Although Exp. A was carried out with tap water, which in traces had only been spiked with carbamazepine and diclofenac, and the DOC of which was below the LOQ of 1.5 mg/L, in the case of no ammonium chloride spiking, a dosage of 6.9 mg/L Cl2 was required to obtain a concentration of 6 mg/L FAC in the UV chamber influent (Figure 5A). The slightly higher dosage was due to hardly noticeable organic impurities that were present in the tap water or e.g., residual impurities in the stirring tank, the pump hoses or in the static mixers (the plant was thoroughly flushed before each experiment, however, a 100 percent cleaning was challenging). For all NH4+ concentrations examined, the same dosage concentration of 6.9 mg/L Cl2 was used. As expected, the increase in ammonium ion concentration led to a decrease of the FAC concentration in the UV chamber influent. At all NH4+ concentrations studied, furthermore, lost free chlorine was found almost entirely in the form of combined chlorine, i.e., in the form of chloramines. Thus, a concentration of 1 mg/L NH4+-N (71 µM) already reduced the achievable FAC concentration by 75%. The associated loss of 4.7 mg/L free Cl2 (66 µM) was quasi-equimolar with the NH4+-N concentration of 71 µM. Accordingly, a stoichiometric inhibition of the UV/chlorine AOP is to be expected in tap water by ammonium ions (inhibition ratio of 4.7 mg FAC per mg NH4+-N between 0 and 1 mg/L NH4+-N) (Figure S1).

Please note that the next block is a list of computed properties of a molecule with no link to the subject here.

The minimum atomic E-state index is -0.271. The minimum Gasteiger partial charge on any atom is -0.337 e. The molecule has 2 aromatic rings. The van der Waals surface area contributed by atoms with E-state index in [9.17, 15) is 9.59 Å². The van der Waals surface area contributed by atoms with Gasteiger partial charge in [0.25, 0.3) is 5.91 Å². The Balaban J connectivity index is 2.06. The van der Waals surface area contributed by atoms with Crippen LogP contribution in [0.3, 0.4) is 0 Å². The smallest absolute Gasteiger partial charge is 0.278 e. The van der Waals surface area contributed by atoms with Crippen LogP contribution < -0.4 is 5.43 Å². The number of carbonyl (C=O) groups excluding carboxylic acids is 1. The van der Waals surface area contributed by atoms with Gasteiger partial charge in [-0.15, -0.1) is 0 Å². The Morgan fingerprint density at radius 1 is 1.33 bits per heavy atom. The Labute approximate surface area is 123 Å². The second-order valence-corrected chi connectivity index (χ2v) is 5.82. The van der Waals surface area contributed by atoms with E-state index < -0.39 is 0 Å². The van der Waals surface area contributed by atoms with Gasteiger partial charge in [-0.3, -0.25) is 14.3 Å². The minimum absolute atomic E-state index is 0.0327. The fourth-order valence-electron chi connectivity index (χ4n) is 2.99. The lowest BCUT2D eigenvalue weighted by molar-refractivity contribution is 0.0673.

Margerum et al.  as well as Qiang and Adams  found an apparent rate constant of 1.3 × 104 M−1s−1 for the reaction of HOCl with NH4+ at 25 °C and pH 7 . Using this value, a contact time of 5.6 s between the dosage point of chlorine and the Cl2 measuring cell could be determined with the least squares method (Table S2 and Figure S2). Accordingly, on the basis of the diameter of the pipes, a contact time of 6.1 s between the chlorine dosage point and the UV chamber influent was calculated (Table S3). The difference in contact time was therefore only slight, so that the FAC concentration between the UV chamber influent and the measuring cell differed only by a maximum of 0.05 mg/L (Table S2).